County moves ahead with fire services reorganization
Money will be the main issue in coming years
After wrangling nearly 18 months over possible means of streamlining the county’s multiple fire agencies, the final consensus plan of a 70-person advisory committee was presented to and accepted by the Board of Supervisors last week. While county-level fire agencies clearly prefer a single administrative “governance model,” a compromise system of seven regional advisory boards along with a nine-member county advisory panel was unanimously adopted.
The independent volunteer fire departments who make up County Service Area 40, including the Mayacamas Volunteer Fire Department, initially rejected a regional approach, but they came on board with the understanding that a feasibility study would be undertaken to work out their best moves forward, including whether to become a dependent or independent fire district.
“We are supporting the program going forward,” Mayacamas Fire Chief Will Horne said after the supervisors’ meeting on Dec. 8. Horne is also president of the CSA40 department organization.
The supervisors also approved most of the funding for the reorganization, but will have to come up with several million dollars in the future to realize all the innovations called for in the recommendation. For now, they approved allocating $800,000 immediately (from monies set aside for the fire district reorganization study), to pay for the countywide dispatch system, along with another $300,000 to help defray costs of consolidating fire districts, services and training, and to make sure that current levels of funding for rural districts are not cut.
Factors pushing up the costs of fire services include higher costs to train volunteers (who often jump to paying jobs elsewhere after they are trained), exponentially more expensive fire equipment needed to replace an aging fleet, and providing more emergency medical treatment in addition to traditional fire services. Coupled with the loss of state funds that have been reallocated to schools and redevelopment, fire services funding has reached a critical stage.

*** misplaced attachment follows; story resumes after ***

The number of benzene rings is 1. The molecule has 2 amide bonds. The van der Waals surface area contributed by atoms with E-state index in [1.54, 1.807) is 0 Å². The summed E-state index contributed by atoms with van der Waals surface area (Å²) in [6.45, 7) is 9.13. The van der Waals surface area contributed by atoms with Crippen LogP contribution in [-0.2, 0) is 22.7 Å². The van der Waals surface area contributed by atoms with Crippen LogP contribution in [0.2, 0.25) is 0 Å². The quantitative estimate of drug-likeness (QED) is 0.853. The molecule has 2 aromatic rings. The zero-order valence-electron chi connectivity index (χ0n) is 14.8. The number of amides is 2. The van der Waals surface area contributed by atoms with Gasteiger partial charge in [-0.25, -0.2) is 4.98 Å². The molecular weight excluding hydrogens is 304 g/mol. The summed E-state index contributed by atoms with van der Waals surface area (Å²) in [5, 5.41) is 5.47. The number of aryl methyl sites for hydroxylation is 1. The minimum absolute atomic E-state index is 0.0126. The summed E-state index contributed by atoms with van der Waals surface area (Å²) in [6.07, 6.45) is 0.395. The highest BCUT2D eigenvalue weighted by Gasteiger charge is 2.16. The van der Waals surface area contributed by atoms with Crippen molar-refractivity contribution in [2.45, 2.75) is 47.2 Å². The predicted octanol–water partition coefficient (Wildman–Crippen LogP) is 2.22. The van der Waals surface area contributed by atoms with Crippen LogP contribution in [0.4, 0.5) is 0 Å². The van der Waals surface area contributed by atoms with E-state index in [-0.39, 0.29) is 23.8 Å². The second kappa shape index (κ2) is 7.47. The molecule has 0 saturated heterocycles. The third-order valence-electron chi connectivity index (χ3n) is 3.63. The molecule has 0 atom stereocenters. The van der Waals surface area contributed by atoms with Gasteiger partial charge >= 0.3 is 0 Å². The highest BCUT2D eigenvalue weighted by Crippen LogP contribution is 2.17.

The Advisory Committee suggested they could pay for the dispatch system by allocating $800,000 from Transient Occupancy Tax (TOT) funds, which have been swelling with added tourism income in the past two years. While those extra funds do not actually exist according to the county administrator’s office, First District Supervisor Susan Gorin noted that a one percent raise in the TOT could return a million dollars a year. The TOT is levied on hotel rooms, vacation rentals, and bed and breakfast rooms. For now, however, the supervisors were reluctant to allocate unrealized income, especially with competing interests also eyeing those funds, including police and county workers looking for pay increases in current collective bargaining efforts.
The total cost for implementing the suggested programs could run as high as $10 million a year. At this point, there isn’t much more than $4.5 million available, but there is enough on hand to get reforms underway, including funding the new regional boards, establishing a nine-person county Advisory Board with one member from each region and two appointed by the supervisors, and money to seed a feasibility study for dependent volunteer departments to participate in the countywide programs, and other items.
Possible sources of future revenue will be considered in January or February with the mid-year budget review.